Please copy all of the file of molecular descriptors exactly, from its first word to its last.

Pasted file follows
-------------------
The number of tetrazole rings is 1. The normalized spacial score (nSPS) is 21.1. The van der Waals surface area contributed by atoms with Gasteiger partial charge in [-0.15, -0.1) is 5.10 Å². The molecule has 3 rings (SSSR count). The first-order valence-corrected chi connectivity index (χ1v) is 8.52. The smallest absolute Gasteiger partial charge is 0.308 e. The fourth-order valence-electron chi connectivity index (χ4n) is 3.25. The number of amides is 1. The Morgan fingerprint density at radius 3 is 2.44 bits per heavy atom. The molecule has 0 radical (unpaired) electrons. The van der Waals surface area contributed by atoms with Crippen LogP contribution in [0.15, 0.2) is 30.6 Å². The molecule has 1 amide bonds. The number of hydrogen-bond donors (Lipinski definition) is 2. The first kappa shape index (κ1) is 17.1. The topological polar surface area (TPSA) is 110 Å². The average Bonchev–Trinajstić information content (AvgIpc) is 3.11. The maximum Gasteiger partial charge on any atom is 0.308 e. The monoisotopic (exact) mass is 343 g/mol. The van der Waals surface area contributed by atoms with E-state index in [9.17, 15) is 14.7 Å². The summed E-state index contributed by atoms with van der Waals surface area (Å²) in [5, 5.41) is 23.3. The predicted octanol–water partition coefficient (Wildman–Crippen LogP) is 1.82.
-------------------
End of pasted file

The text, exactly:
The number of tetrazole rings is 1. The normalized spacial score (nSPS) is 21.1. The van der Waals surface area contributed by atoms with Gasteiger partial charge in [-0.15, -0.1) is 5.10 Å². The molecule has 3 rings (SSSR count). The first-order valence-corrected chi connectivity index (χ1v) is 8.52. The smallest absolute Gasteiger partial charge is 0.308 e. The fourth-order valence-electron chi connectivity index (χ4n) is 3.25. The number of amides is 1. The Morgan fingerprint density at radius 3 is 2.44 bits per heavy atom. The molecule has 0 radical (unpaired) electrons. The van der Waals surface area contributed by atoms with Crippen LogP contribution in [0.15, 0.2) is 30.6 Å². The molecule has 1 amide bonds. The number of hydrogen-bond donors (Lipinski definition) is 2. The first kappa shape index (κ1) is 17.1. The topological polar surface area (TPSA) is 110 Å². The average Bonchev–Trinajstić information content (AvgIpc) is 3.11. The maximum Gasteiger partial charge on any atom is 0.308 e. The monoisotopic (exact) mass is 343 g/mol. The van der Waals surface area contributed by atoms with E-state index in [9.17, 15) is 14.7 Å². The summed E-state index contributed by atoms with van der Waals surface area (Å²) in [5, 5.41) is 23.3. The predicted octanol–water partition coefficient (Wildman–Crippen LogP) is 1.82.